Understanding the Three Phases of Recovery

Understanding the Three Phases of Recovery

Understanding the Three Phases of Recovery

Understanding the Three Phases of RecoveryRecovery is a lifelong process; it is not something you simply go through and then complete. Instead, recovery must be viewed as a progressive course of action. Although there are a variety of ways to approach addiction recovery, it may be helpful to view the process in three separate stages. Each stage offers opportunities for growth and unique goals as well as potential pitfalls. Using this particular lens to view recovery will allow you to focus on your recovery one phase at a time.

Early Recovery – Phase One

While you are in the first phase of your recovery, your primary goal is to abstain from drugs, alcohol and other chemicals. This phase will typically begin with some sort of a detoxification process. While you may attempt detox on your own, you may be safer if you approach it from an in-patient process where you will be able to receive medical assistance. During this phase, you will spend time in either in-patient or out-patient rehabilitation. You must understand the basics of addiction and its effects, particularly as it relates to you. Feelings, emotions, stresses, and a variety of other behaviors may prompt your addiction; you will need to learn your triggers so you know how to handle these situations as you move into the other stages of recovery. While you are in the midst of this phase, your greatest risk for having a relapse may be due to lack of developing strong social recovery skills.

Middle Recovery – Phase Two

Many individuals assume once they get clean, they will be able to live a sober life. Unfortunately, getting clean is only stage one of recovery. The second phase, middle recovery, is actually learning to live sober. This phase is about understanding the balance between healthy living, sobriety and enjoying life. During middle recovery, your primary goal will be to live that balanced lifestyle. Part of that balance is learning how to face and handle stressors in your life while still remaining clean and sober. Through this phase, you will benefit from continuing regular counseling or group sessions. This may be the phase where you put the recovery plan you created in rehab into action. You will also spend time repairing relationships with friends and family that may have been damaged while you were battling addiction. Additionally, you will work to re-enter society as a productive citizen. One of the main causes of relapse you will need to be most aware of during this phase is managing relationships.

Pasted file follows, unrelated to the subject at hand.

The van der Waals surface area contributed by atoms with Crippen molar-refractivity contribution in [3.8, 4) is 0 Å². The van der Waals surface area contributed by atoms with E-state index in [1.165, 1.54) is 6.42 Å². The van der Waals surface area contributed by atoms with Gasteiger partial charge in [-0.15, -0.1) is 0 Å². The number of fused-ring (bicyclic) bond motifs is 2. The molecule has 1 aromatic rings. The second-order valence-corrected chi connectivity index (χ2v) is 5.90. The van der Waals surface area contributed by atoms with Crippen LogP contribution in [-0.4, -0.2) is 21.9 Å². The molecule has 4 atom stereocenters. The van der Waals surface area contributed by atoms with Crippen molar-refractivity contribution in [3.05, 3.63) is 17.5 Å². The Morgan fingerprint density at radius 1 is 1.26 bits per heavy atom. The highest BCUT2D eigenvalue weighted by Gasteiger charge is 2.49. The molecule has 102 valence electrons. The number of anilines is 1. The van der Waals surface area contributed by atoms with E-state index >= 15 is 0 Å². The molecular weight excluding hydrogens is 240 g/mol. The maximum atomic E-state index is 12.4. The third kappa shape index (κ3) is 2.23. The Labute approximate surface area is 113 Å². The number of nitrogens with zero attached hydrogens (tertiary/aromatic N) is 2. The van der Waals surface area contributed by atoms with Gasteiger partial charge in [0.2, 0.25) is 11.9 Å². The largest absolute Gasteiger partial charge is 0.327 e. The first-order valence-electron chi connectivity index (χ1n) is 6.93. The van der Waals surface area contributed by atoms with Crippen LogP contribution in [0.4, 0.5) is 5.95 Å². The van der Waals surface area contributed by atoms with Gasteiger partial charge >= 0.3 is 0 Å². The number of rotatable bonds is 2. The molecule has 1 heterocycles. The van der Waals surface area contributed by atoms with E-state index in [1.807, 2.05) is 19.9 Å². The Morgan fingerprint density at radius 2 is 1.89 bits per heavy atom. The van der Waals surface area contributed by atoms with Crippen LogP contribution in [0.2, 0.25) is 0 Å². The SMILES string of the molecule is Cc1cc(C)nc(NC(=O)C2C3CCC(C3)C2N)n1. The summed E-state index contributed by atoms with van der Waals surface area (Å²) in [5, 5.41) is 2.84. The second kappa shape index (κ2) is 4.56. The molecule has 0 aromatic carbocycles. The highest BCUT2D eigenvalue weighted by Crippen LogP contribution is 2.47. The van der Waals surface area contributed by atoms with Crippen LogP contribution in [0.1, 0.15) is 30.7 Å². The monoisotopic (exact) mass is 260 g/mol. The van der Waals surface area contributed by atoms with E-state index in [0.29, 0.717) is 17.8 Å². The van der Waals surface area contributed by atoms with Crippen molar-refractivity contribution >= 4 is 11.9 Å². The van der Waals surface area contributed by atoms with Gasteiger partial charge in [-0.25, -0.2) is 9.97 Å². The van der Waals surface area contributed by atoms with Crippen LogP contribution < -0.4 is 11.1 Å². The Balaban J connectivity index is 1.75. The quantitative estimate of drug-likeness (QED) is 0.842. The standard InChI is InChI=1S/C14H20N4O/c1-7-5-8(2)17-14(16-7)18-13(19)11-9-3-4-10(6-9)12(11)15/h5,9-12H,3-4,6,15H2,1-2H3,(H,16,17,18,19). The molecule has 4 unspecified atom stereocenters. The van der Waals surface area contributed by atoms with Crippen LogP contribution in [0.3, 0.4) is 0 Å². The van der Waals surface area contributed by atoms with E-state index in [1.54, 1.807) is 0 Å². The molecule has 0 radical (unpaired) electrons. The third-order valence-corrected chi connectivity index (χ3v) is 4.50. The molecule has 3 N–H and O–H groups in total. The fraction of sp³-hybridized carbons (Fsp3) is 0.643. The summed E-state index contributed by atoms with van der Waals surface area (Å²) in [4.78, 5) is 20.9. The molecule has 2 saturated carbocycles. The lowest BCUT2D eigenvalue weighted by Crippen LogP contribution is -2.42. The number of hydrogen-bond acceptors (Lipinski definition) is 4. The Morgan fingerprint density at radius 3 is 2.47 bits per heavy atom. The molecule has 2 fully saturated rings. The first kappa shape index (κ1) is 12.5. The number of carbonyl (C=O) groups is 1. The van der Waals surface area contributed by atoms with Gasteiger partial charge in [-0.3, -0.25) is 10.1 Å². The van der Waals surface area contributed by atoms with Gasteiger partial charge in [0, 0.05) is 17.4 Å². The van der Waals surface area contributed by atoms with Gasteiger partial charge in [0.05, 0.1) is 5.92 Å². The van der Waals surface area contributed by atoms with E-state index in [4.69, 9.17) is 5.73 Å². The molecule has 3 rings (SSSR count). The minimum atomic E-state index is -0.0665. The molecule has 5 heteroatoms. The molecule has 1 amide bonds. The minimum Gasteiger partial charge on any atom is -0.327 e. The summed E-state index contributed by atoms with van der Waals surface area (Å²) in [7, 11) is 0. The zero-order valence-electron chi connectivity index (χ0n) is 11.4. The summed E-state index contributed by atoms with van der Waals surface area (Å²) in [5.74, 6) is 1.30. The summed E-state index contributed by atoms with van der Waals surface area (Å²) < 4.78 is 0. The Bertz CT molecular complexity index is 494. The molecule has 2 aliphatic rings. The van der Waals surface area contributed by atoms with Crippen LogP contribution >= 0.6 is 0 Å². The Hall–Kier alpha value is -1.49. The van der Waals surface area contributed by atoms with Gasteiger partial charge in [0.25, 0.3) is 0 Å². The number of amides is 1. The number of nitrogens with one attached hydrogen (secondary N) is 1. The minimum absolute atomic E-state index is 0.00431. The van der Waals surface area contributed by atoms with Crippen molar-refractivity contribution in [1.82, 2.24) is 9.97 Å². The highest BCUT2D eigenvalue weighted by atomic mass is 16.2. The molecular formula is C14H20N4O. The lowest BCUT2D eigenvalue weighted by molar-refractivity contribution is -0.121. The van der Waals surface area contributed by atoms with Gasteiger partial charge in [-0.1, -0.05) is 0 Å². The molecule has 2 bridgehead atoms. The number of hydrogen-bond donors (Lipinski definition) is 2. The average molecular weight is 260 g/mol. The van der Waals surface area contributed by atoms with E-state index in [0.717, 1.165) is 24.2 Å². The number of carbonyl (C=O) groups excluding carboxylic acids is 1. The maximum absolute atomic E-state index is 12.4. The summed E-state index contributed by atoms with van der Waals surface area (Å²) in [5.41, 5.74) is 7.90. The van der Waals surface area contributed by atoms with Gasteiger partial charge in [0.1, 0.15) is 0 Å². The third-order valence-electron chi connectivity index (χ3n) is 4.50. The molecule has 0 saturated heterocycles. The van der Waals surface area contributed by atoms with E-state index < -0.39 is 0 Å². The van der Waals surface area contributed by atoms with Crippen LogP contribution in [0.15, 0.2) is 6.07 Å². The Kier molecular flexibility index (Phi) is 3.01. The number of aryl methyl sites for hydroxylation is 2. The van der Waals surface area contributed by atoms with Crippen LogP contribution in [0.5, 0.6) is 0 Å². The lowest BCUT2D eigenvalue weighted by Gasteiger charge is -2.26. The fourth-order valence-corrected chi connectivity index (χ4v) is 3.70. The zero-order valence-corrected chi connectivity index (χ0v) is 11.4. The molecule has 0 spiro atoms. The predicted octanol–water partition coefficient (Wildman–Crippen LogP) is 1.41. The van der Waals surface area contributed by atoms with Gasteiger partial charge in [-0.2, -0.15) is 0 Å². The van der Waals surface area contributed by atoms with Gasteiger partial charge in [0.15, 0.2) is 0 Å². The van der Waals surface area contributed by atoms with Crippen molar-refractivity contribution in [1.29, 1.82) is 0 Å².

Later Recovery – Phase Three

This is easily the most overlooked phase but it is just as critical as the first two. During this time, your primary goal is clean, healthy, and satisfied living, arriving at a place in life where you feel completely free, peaceful and have a true enjoyment of life. You may find yourself moving to a place where you rely on counseling and group sessions at less frequent levels. Additionally, you will continue tackling family, work, and other issues with a clean head. You will be able to identify potential behaviors and triggers well before they become a temptation or an issue. Relapse will still be a potential problem, as it always will be; however, your largest relapse concern will now be from unresolved issues or avoidance of impending lifestyle changes.

Recovery is not a one-time procedure you can simply check off a list and consider complete. It is a systematic process you will contend with for the rest of your life. Understanding that from the very beginning of your recovery may help you keep the entire process in perspective. Years after you become clean, you will always deal with potential issues. Knowing which phase of recovery you may be in, along with possible relapse concerns for each phase, can enable you to smoothly transition from one phase to another as well as to live a clean, productive and healthy future.

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